This is a sweet comic about two high school girls who are learning about themselves as they move through life. It’s well drawn, and has nice colors. I didn’t really find it funny, but I’m not the intended audience for this book, and I think it would play well for young adults. Much of the book is based around the premise that two friends, Nathalie and Marie, play a game where one asks the other a question that begins with “What if we were,” and then they answer the question. This serves to show the reader who the characters are, and it works pretty well!
There’s more than this to What If We Were…, though, including pages comprised of walls of text. There are diary pages, as well as pages of dialogue with tiny little heads next to them while the characters riff on various topics. These pages don’t do it for me.
But that’s what happens, right? You pour your heart and soul into something, and sometimes people just don’t connect for some reason. No matter how fucking funny it is. But you don’t get bitter. You persevere, right? You keep moving. One foot in front of the other.
What was I… Diary pages, text walls… oh yeah. Right, right.
I don’t want to McCloudkeep and say what is and isn’t a comic, and I don’t want to say that a creator shouldn’t integrate non-comic pages with their comic. I will say that the text pages here break up the flow of the book in a way that makes it less fun for me to read, seemingly in the name of cramming in more information about the characters using fewer pages. It’s hard to make this work. I didn’t like it in Watchmen, either.
Hey, you know, speaking of Watchmen, I’ve got a good Watchmen joke. It’s in issue ten of Meeting Comics, which means it would have been in volume two of Meeting Comics. Maybe it still will be, but it’s not gonna be an Adhouse Book. Adhouse is shutting down, did you know that? Chris Pitzer is pulling the plug. He’s a great guy. I’ve learned a lot from knowing Pitzer and watching the way he treats people. He doesn’t presume to teach, he just does what he thinks is right. He always takes the high road.
He would never, for example, tell people the reason he’s retiring from publishing is that he’s hurt. That there’s an empty void in his heart. That there’s a hole inside him, put there by the Eisner judges when they neglected to make Meeting Comics one of the finalists for Best Humor Publication.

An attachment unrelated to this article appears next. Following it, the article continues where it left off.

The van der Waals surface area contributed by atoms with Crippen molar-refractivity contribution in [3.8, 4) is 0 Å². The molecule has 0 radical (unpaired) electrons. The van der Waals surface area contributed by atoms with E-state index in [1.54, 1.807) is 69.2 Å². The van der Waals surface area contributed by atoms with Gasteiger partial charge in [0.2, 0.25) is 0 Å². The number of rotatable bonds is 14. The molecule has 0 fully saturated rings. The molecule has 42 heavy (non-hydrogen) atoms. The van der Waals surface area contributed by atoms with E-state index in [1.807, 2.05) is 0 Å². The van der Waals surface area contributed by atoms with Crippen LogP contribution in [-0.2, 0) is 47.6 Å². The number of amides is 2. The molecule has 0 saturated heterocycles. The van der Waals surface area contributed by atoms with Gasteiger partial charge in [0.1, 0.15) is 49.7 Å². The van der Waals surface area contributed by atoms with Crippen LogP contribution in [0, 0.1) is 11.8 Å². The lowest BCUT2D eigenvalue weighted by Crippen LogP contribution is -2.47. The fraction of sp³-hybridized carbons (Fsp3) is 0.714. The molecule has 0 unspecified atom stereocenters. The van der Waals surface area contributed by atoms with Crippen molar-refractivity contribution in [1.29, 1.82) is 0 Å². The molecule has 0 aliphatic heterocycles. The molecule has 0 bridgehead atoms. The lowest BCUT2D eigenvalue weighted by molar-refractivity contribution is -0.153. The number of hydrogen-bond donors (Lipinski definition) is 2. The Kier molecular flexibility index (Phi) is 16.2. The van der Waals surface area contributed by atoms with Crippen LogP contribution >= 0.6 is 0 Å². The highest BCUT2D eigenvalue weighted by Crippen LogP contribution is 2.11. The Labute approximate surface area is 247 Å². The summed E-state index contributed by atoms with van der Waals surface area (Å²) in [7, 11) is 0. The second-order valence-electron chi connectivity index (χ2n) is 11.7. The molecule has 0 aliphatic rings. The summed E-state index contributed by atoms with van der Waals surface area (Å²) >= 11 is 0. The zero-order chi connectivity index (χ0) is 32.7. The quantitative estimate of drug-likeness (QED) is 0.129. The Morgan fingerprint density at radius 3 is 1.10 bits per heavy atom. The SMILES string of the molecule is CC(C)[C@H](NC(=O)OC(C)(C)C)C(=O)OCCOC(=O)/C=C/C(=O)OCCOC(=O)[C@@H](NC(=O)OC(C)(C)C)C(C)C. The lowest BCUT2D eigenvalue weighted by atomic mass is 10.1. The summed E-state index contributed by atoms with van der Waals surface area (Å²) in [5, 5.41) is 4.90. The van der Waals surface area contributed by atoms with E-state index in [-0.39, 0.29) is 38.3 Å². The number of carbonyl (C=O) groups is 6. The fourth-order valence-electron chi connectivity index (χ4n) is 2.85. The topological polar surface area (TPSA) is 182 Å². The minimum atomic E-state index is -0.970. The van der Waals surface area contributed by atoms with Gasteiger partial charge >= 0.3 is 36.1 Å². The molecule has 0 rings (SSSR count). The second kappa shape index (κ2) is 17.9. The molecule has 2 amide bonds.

Who could blame him if he did say that? Literally no one. After all, he’s the master curator who found the diamond in the rough. He’s the champion who recognized genius and decided that it needed to have an ISBN slapped on it so that it could be shared with the world at an extremely affordable $14.95.
But Pitzer would never say that in his press release because he’s a kind man. The kindest, honestly.
I’ve stayed in Pitzer’s house. I’ve lost track of how many times he’s bought me dinner over the years. That time I saw Noah Van Sciver sigh and eat pizza at the same time? Pitzer paid for that pizza! Heroes Con, 2014! Brixx Wood Fired Pizza! It was close enough to walk to from the convention center, but far enough away it wasn’t slam full of nerds!
I may not have a seat at the table at the Eisner’s but at least I had one at Brixx.
I can’t believe you would do this to Chris Pitzer, Eisner judges. You’ve basically killed alt comix.
I hope you’re happy.
Getting back to What If We Were…, maybe the text wall thing is a generational difference. If one of you Zoomers somehow winds up on SOLRAD and makes it to the end of this article (I know, I know, TLDR!), please weigh in in the comments section, preferably not in text wall form! Ha ha!
In conclusion, the nominees for the Best Humor Category all have a lot to offer the reader, from the story of the romance between a vampire and a werewolf, to the depiction of an incompetent writer who is so lacking in self-awareness that he truly believes everyone else in his chosen field is an idiot who just can’t recognize his genius –
Wait, why are you looking at me like that?
WHY ARE YOU LAUGHING?